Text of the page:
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“In the third trilogy of Forsyte chronicles the story centres on cousins of Michael Mont, mainly on his mother's side, the Charwells who are socially somewhere bordering on landed gentry and aristocracy, unlike Forsytes who made their way up from farmer to various money making professions...”see full review » see other reviews »
“In the third trilogy of Forsyte chronicles the story centres on cousins of Michael Mont, mainly on his mother's side, the Charwells who are socially somewhere bordering on landed gentry and aristocracy, unlike Forsytes who made their way up from farmer to various money making professions (solicitor, investment manager, builders, stockbrokers and more) to artists and gentry of leisure. Being upper caste in England amounts to being bred and brought up to notions of service to the country and accordingly the Charwells are occupied with work dealing with law, church, and so on, when not with actual landownership including caring for the tenants and other residents of the land. Mostly the three parts focus on Dinny, Elizabeth Charwell, an attractive young woman of Botticelli beauty with a sensitive heart and capable mind who cares for not only her own family and clan but anyone around who might need her, and does the care taking actively with initiatives, meeting people and speaking to them, and more.
In Flowering Wilderness she meets and falls in love with Wilfrid Desert, a friend of her cousin Michael who had fallen in love with Fleur in the White Monkey and left for east to disentangle himself, and Wilfrid is in love with her just as much, except that unfortunately he has been in a circumstance where forced to choose between life and conversion he had chosen life and thus disgraced all of his countrymen, endangering them to future kidnappings and disdain from those under British rule. This cannot be considered suitable for Dinny by her family and clan, and the story cannot be kept quiet, not the least due to the pride and sense of uncertainty Desert has about his own actions, and it ends up in her heart breaking with him leaving for east once again.
One of the major beautiful things about Forsyte Chronicles - all three trilogies, but the first and third in particular - is the love of the author for beauty of England in general and countryside, nature in particular. Very lyrical. The other, more subtle, is the depiction of society in general, upper middle class of English society in particular and the times they lived in in the background, empire on distant horizon until the third trilogy where it is still in background but a bit less distant.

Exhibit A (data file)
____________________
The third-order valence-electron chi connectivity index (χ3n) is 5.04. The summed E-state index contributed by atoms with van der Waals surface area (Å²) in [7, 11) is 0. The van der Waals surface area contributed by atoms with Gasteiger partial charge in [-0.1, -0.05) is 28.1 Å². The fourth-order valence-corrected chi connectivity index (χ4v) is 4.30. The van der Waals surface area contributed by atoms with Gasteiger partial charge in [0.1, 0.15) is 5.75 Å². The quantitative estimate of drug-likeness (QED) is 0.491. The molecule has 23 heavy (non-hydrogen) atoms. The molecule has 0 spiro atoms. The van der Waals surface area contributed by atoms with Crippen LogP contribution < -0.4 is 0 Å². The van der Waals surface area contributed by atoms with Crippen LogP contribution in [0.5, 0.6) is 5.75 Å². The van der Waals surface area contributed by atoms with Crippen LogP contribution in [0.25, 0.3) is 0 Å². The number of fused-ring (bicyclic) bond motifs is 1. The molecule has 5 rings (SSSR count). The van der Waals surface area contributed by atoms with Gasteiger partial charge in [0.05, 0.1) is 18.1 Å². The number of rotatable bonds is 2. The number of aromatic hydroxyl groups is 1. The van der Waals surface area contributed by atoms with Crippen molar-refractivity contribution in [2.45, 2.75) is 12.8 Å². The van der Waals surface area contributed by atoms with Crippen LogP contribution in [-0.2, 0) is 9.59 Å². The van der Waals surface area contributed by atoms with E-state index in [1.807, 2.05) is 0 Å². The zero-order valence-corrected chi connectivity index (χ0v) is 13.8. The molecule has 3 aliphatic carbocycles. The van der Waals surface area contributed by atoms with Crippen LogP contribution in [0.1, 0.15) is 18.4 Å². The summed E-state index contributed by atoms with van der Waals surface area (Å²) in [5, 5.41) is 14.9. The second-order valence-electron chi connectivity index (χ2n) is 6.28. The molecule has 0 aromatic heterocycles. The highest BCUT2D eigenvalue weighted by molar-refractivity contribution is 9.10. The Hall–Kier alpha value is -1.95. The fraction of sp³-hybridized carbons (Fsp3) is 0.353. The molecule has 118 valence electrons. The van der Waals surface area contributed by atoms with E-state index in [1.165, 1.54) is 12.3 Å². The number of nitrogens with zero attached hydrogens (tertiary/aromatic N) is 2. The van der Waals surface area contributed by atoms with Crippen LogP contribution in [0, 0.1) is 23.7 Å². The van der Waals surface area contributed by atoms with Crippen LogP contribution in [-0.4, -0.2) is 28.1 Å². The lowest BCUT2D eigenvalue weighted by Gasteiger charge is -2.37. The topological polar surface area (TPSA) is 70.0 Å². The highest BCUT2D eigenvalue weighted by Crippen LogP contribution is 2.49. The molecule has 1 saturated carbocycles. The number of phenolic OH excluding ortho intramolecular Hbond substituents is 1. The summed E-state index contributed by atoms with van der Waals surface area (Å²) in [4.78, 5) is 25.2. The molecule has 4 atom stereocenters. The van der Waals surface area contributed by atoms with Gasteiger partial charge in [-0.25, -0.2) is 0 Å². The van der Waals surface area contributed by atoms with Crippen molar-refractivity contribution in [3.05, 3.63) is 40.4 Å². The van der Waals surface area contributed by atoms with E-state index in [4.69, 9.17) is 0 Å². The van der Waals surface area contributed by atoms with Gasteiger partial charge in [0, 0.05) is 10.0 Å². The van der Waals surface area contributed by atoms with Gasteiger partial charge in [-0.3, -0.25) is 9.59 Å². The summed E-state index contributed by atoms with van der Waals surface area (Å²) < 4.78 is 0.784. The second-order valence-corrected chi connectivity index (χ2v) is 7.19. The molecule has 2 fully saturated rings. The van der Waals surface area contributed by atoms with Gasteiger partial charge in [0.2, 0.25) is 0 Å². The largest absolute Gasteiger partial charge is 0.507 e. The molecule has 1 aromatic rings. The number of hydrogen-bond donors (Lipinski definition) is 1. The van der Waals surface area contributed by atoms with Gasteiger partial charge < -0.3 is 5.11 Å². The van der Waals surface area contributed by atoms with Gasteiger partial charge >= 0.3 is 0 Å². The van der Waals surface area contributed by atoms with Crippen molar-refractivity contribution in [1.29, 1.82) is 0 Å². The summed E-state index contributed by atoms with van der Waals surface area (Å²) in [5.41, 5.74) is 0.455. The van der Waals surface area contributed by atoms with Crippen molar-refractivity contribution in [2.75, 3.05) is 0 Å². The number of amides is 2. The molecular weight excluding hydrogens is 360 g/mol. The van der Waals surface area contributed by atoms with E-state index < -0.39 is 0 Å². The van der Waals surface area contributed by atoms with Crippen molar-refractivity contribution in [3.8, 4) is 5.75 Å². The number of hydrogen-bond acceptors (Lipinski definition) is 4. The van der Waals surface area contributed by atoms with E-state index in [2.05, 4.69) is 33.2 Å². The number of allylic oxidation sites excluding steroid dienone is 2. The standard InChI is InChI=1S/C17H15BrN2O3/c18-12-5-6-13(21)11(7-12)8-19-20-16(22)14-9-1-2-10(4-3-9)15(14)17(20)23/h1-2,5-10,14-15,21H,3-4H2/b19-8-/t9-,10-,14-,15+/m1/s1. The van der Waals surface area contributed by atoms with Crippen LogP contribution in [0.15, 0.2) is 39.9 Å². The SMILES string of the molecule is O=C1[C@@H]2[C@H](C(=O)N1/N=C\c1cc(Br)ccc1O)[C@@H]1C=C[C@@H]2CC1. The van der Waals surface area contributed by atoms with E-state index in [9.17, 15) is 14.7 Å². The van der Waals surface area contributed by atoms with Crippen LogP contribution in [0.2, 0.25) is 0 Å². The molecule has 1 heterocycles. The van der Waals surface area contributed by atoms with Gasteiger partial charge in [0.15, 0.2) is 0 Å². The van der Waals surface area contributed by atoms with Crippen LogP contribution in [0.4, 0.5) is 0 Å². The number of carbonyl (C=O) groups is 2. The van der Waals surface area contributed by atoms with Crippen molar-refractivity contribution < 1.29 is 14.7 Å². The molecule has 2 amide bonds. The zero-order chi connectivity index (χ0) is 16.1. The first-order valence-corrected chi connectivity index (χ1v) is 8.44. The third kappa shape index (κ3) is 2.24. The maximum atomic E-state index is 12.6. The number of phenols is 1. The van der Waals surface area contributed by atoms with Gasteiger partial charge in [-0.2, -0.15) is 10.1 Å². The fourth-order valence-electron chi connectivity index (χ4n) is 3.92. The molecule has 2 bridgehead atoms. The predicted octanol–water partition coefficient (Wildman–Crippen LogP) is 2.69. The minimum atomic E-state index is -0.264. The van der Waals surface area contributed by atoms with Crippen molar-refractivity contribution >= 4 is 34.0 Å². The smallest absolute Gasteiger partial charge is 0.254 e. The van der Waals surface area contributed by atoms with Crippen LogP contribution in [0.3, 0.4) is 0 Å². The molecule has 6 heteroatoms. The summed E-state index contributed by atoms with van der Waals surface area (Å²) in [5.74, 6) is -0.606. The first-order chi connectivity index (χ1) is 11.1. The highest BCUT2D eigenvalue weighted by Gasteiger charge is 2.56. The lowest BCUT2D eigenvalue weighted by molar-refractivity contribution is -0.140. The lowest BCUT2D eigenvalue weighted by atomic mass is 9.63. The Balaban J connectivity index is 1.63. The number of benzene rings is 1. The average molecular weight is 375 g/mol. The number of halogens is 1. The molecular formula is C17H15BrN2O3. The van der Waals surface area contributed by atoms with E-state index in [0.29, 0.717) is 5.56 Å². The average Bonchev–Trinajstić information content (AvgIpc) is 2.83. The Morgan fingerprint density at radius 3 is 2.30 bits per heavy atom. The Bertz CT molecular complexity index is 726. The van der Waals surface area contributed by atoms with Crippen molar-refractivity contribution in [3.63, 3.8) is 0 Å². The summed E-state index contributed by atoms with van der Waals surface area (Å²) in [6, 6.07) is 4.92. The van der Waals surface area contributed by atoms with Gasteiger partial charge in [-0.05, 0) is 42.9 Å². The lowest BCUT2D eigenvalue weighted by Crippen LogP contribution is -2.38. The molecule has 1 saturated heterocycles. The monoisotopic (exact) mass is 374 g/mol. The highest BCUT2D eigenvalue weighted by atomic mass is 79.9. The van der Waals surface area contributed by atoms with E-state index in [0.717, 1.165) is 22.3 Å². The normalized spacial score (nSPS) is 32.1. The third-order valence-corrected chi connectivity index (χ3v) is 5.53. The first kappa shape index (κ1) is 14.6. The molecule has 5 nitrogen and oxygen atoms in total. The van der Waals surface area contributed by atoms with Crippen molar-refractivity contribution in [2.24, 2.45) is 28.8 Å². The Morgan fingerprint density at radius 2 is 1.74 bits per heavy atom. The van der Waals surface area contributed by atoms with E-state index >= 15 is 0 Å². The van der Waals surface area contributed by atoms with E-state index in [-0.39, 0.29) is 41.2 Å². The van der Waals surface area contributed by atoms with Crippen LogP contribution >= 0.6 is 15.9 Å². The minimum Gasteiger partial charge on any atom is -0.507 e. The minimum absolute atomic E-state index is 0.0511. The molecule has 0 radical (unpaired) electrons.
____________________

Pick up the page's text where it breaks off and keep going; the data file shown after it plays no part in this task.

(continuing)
The society changes from the first to the third trilogy but not radically, and in this the author is successful in portrayal of how things might seem radically different superficially but are closer to where progress began, and progress being slow in steps that various people pay heftily during their lives for.
“Much of the vim and focus of the earlier Forsyte Saga is missing here, as other reviewers have pointed out. But it's important to realize this is a trilogy of its own, not meant to continue the Forsytes' story. As such, it is a deeply interesting study in its own right. All in all, I find the Charwells a more likable bunch than the Forsytes. And Galsworthy's gently ironic prose remains a delight. But that aside, it's the meat he offers, the discussions of meaningful societal and moral problems, that creates the most interest. Galsworthy seems to approach matters from an agnostic, and possibly even atheistic, view, but he does a good job of asking questions, rather providing answers, and as such, the book offers worthwhile food for thought whatever your personal views.”K.M. Weiland wrote this review Wednesday, September 4, 2013. ( reply | permalink ) Was this review helpful? Yes | No